Truly in this cantata Bach provides us with some of his most wonderful music -and from what we know the cantata is one of the few that continued to be popular immediately after his death. It’s inspired by the Joy of Christmas, where we celebrate God with us, Jesus, Emmanuel, and the hope of his return in Glory, when his invitation to His true love to join the dance is finally fulfilled. With Bach, as it can with us, the dance starts now.

This performance is from John Eliot Gardiner, and you can follow text and translation here. Worship with Bach’s congregation this Christmas (but in the warmth of your own home and without the lengthy sermon in German that would have followed this!)

Bach later took one of the movements and arranged it for organ, as he did with 5 other cantata movements to form the 6 Schubler Chorale Preludes.

 

The Sweet Psalmist of Leipzig

Embarking on my “Bach Sabbatical” I looked first at the some of the claims recent recording artists made about him. That Bach’s sacred works are on a level with Scripture – the written Word. Or that Bach’s music is the voice of God in human form, the voice of Jesus Christ – the incarnate Word.

That led me to ask a number of questions of which I think these are some that stay with me 3 months or so later

  • What is it uniquely about the music of Bach that causes such claims to be made for it?
  • Is there something about the character, form, structure of the music of Bach that is uniquely suited to carry the inspired word and to be “the voice of God”?
  • Does the structure, order, harmonic and rhythmic richness and complexity (what Sir Thomas Beecham meant perhaps by “Protestant counterpoint”!) of Bach reflects God’s written Word in a particularly helpful way?
  • Does Bach’s music have anything to say about worship today. About contemporary Christian Music, or the so-called “Spiritual music” of composers from Olivier Messiaen to Arvo Part and John Tavener
  • Is our worship music today impoverished and does it need to re-discover something from what Bach can teach us

Although I’ve not followed my original scheme of spending every Friday there, I did spend my first Sabbatical Friday in January at Tyndale House. They only had one tiny pamphlet [1] which seemed at all relevant, which was by Robin Leaver who has made a special study over his lifetime of Bach as theologian, preacher and lover of Scripture. [2]

Leaver reminded me of Colossians 3:16

Let the word of Christ dwell in you richly, teaching and admonishing one another in all wisdom, singing psalms and hymns and spiritual songs, with thankfulness in your hearts to God. And whatever you do, in word or deed, do everything in the name of the Lord Jesus, giving thanks to God the Father through him. (Colossians 3:16-17 ESV)

Bach’s music is perhaps the greatest exemplar and exposition of that exhortation. The word dwells so richly, as I hope to show, that no other composer or songwriter before or since has achieved anything close.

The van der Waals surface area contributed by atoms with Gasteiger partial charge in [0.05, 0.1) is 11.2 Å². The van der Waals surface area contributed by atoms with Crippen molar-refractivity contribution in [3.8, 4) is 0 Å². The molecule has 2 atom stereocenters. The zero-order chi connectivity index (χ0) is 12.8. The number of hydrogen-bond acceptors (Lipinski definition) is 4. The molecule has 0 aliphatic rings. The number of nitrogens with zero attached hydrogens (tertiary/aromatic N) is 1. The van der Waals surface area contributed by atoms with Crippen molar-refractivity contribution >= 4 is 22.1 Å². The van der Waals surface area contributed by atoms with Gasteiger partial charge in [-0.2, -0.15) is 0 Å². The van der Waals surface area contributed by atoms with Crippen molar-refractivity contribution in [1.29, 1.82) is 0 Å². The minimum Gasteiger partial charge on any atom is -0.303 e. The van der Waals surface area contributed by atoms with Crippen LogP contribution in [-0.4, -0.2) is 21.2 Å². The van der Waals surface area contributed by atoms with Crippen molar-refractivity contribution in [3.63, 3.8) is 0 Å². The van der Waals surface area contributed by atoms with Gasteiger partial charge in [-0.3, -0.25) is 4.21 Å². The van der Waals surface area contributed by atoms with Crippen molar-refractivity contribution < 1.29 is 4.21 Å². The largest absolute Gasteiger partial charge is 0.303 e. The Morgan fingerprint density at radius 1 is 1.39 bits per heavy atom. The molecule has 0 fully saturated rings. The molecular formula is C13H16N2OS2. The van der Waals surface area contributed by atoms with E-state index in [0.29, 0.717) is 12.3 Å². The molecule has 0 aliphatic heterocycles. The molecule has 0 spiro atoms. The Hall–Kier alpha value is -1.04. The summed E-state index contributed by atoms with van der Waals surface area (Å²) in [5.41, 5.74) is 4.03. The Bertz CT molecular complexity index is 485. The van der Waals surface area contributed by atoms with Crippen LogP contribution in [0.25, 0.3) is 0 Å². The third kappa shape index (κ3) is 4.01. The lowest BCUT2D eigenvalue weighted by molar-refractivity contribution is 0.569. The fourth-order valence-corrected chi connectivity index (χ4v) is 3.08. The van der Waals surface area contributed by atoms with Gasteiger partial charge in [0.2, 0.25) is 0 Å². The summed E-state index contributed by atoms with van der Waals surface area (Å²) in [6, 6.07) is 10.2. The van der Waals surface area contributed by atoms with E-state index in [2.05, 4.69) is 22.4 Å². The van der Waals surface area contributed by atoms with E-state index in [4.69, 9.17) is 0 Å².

And it’s no accident.

Jaroslav Pelikan puts it like this:

[Bach’s] whole life and work were a living testimony to his conviction that man could not live bread or by beauty, but only by the Word that proceeded from the mouth of God. [3]

At the start of many of his manuscripts Bach wrote the letters JJ, standing for Jesu Juva or Jesus Help Me. As Leaver points out in a talk some years ago entitled “Bach. A Preacher?” [4] was that help me compose? or help me perform, or both? And at the end he usually wrote S.D.G. (Soli Deo Gloria – for the glory of God alone).

In the same talk Leaver responds to a question about why Bach speaks to us today, even if have no Lutheran or theological background, by explaining how Bach often develops his music from one simple idea, something which Jeremy Begbie [5] and Lawrence Dreyfus [6] have both written further about, yet same time uses all the deep, layered complexity of scriptural, chorale, tonal, numerical and even visual references. Somehow in all of this he still creates such beautiful music that still speaks to us, without knowing anything of the deeper layers of meaning.

Perhaps the reason Bach’s music retains its impact today is hiding in plain sight. The Holy Spirit is saying to us today: this man so embodied what it means to have the Word of Christ dwelling so richly in his music, that I cannot help but bless it. Even if people today don’t understand the significance of the music or why the Word of Christ infuses almost every bar.

I think it’s safe to claim that Bach’s church music is unique (at least in the church music we know today) in being so completely grounded in Scripture rather than liturgical or non-scriptural religious texts. Melvin Unger has compiled a volume [7] entitled: Handbook to Bach’s sacred cantata texts: An interlinear translation with reference guide to Biblical quotations and allusions. Of its 750 pages, around 700 of show the text of each extant Bach Church cantata and direct quotations and scriptural allusions in them.

For example, the first cantata in the book BWV1 (Wie schön leuchtet der Morgenstern – How beautifully the morning star shines) is a typical chorale cantata written in 1725 in Leipzig and based on the hymn “Wie schön leuchtet der Morgenstern” (1599) by Philipp Nicolai. It is from Bach’s second annual cycle many of which were based on Chorales. Unger finds (at my rough count) 86 direct or indirect scripture references in this 6 movement cantata which lasts around 20 mins – completely typical of the majority of Bach’s cantatas.